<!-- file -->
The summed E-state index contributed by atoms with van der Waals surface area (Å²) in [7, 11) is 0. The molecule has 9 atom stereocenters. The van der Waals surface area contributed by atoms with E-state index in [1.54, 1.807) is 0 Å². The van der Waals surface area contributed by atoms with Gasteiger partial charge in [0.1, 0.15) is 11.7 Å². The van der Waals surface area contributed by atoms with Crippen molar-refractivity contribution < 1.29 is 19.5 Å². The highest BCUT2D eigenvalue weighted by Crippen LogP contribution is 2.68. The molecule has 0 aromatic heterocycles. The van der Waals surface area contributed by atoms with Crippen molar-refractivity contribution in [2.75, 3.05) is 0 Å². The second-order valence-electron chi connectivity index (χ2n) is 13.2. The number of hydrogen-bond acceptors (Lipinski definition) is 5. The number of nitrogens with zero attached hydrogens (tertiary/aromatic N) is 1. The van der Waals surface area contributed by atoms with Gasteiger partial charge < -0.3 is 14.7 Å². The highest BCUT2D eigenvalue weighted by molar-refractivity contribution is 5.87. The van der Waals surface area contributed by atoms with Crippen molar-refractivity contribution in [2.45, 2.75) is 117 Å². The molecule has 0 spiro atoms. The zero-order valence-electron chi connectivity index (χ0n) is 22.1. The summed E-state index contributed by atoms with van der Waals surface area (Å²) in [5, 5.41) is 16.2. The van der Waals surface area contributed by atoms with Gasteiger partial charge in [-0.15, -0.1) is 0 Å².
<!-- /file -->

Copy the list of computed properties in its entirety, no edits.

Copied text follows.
The summed E-state index contributed by atoms with van der Waals surface area (Å²) in [7, 11) is 0. The molecule has 9 atom stereocenters. The van der Waals surface area contributed by atoms with E-state index in [1.54, 1.807) is 0 Å². The van der Waals surface area contributed by atoms with Gasteiger partial charge in [0.1, 0.15) is 11.7 Å². The van der Waals surface area contributed by atoms with Crippen molar-refractivity contribution < 1.29 is 19.5 Å². The highest BCUT2D eigenvalue weighted by Crippen LogP contribution is 2.68. The molecule has 0 aromatic heterocycles. The van der Waals surface area contributed by atoms with Crippen molar-refractivity contribution in [2.75, 3.05) is 0 Å². The second-order valence-electron chi connectivity index (χ2n) is 13.2. The number of hydrogen-bond acceptors (Lipinski definition) is 5. The number of nitrogens with zero attached hydrogens (tertiary/aromatic N) is 1. The van der Waals surface area contributed by atoms with Gasteiger partial charge < -0.3 is 14.7 Å². The highest BCUT2D eigenvalue weighted by molar-refractivity contribution is 5.87. The van der Waals surface area contributed by atoms with Crippen molar-refractivity contribution in [2.45, 2.75) is 117 Å². The molecule has 0 spiro atoms. The zero-order valence-electron chi connectivity index (χ0n) is 22.1. The summed E-state index contributed by atoms with van der Waals surface area (Å²) in [5, 5.41) is 16.2. The van der Waals surface area contributed by atoms with Gasteiger partial charge in [-0.15, -0.1) is 0 Å².